The Hinsons – Bubblin’ (1981)

The Hinsons – Bubblin’ (1981)

Sometime in late 1980 or early 1981, Larry decided it was time for him to focus his energies on preaching and evangelism and he came off the road; enter Ronny and Kenny’s very young nephew, Eric Hinson. I miss Larry’s big voice in the mix, but Eric’s voice fit in perfectly with what the Hinsons were doing musically at the time, and it was great that they were able to keep it in the family. Eric also added a youthful dimension to the group as the “Hinson kids” were all either over 30 years old or they were approaching 30 at the time, and Eric was still a teenager when he joined the group.

For this latest record, Dr. Nelson Parkerson is back at the helm as Producer, but this time he is joined by Kenny Hinson, as the Hinsons began taking more creative control of their music. Kenny continued playing a huge part in the production aspect of all their music going forward, which helped shape the Hinson sound for the remainder of the 80s. In my opinion, “Bubblin’” was a much more cohesive album than “Song Vineyard” was, and this album also had a more commercial feel to it than any of their previous records did. In looking at the production credits, outside of Gary Prim who has played on the last few albums, this is the first time that members of the Hinson band took active roles playing on a Hinson album as Tracy Richardson (drums), Greg Taylor (bass guitar) as well as Kenny himself on guitar, all played on “Bubblin’”. Like their last album, there are multiple musicians playing the same instrument…2 piano/keyboard players, 3 drummers, 2 bassists, 2 steel guitar players, 4 guitar players, etc., which indicates this album was recorded over the course of multiple days spread out over a few weeks or even a few months. The hard work paid off as I feel that they released an excellent album that was just “bubblin’” over with great tunes exclusively written by either Ronny (7 songs) and Kenny (3 songs).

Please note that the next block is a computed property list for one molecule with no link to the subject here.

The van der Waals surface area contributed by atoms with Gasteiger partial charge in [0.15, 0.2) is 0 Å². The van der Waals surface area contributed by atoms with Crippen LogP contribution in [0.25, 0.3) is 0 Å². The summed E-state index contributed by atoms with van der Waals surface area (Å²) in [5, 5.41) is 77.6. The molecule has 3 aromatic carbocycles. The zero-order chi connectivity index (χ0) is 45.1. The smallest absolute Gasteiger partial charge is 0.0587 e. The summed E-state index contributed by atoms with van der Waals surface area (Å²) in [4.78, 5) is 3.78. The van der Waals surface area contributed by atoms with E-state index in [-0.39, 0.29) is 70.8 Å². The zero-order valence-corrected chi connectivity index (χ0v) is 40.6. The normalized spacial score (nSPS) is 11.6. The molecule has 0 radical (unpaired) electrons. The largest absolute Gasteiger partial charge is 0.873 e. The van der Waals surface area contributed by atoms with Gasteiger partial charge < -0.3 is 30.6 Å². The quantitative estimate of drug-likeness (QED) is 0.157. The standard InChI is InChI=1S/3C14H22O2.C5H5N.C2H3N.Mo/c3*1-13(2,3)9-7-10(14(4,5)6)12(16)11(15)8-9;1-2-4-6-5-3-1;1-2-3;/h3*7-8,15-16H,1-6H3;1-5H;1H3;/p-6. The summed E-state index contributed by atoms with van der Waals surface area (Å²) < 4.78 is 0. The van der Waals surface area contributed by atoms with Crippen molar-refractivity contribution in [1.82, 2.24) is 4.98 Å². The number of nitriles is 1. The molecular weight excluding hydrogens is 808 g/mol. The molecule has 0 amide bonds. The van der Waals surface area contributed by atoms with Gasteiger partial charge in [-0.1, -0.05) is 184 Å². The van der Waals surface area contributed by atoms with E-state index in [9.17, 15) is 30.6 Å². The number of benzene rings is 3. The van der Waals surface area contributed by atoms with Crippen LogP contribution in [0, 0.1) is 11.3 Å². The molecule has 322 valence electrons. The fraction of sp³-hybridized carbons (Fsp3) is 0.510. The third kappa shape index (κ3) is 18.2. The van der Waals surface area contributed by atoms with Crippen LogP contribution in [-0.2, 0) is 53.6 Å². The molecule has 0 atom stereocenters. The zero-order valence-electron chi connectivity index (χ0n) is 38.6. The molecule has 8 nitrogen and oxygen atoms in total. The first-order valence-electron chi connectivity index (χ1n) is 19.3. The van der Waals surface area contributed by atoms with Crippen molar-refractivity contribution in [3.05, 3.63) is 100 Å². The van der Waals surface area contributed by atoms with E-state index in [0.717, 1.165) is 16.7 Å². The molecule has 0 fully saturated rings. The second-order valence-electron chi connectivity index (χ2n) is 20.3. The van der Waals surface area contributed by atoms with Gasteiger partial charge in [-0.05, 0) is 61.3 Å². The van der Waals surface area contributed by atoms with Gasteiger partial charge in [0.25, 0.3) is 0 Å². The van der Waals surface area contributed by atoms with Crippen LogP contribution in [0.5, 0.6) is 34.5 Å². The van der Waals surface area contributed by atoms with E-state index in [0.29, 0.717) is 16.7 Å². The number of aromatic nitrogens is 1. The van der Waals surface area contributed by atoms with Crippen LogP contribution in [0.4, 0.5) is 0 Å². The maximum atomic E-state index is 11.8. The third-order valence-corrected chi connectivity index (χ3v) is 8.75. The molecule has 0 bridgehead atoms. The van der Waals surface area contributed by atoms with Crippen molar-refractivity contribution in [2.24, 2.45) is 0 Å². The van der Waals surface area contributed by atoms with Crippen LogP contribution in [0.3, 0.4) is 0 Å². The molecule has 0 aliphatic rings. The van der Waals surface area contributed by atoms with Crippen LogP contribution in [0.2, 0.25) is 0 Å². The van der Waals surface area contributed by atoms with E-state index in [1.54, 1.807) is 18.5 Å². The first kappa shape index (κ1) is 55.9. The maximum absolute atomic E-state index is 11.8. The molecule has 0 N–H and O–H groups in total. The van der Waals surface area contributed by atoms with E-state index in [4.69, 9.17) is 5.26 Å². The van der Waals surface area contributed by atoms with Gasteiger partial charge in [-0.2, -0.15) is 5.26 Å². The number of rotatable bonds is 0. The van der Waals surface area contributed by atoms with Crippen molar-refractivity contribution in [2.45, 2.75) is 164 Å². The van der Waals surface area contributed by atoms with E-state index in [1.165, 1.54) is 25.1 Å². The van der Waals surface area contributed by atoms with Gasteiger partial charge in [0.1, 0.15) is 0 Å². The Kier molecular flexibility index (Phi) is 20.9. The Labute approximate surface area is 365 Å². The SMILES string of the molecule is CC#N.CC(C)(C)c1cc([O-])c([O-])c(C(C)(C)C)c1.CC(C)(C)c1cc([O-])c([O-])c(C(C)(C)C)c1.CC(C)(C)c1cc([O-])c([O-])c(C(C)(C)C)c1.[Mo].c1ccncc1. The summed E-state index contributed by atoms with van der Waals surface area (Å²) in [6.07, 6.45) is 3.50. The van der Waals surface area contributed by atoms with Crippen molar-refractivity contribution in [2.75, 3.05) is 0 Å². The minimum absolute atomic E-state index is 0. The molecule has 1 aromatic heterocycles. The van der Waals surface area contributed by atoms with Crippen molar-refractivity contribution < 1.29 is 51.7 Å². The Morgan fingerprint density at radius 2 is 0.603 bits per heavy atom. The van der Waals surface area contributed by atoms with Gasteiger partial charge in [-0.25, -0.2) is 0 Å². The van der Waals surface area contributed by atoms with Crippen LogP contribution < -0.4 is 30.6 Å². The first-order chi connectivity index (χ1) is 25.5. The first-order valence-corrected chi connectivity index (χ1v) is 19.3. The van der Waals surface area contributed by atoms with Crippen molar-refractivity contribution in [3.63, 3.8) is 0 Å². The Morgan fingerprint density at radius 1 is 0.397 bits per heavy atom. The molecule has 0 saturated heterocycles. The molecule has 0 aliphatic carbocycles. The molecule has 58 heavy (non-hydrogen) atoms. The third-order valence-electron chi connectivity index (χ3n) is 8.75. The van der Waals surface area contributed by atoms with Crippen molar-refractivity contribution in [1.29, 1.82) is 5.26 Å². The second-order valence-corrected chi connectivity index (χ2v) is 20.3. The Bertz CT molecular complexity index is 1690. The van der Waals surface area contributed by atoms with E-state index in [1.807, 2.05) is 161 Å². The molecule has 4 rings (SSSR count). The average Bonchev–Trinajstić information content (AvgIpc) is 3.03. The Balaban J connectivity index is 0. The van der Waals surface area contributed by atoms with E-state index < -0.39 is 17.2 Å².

The exciting, “God’s Gonna Do the Same for You and Me” starts things off in fine Hinson fashion. With its steel guitar and piano intro, Kenny does a great job enthusiastically delivering the verses. The song was a huge hit for the Hinsons, landing them their very first #1 song in July and August 1982.

The tempo slows down as Yvonne does a wonderful job singing, “One Simple Prayer”, which features a beautiful string section with the steel guitar playing hauntingly in the background. Yvonne had a unique way of delivering a lyric, and this was one of her best performances.

With the feel of a mainstream pop/country tune, Kenny is featured on the medium tempo, “Take it to Jesus”. This unique sounding tune was written by Kenny and features the saxophone as well as other unique musical embellishments in the song. It sounds like Ronny, Yvonne and Eric are backing him, but it also sounds like there may be a couple of background vocalists as well. The song has a very encouraging lyric for those who may be struggling with everyday life.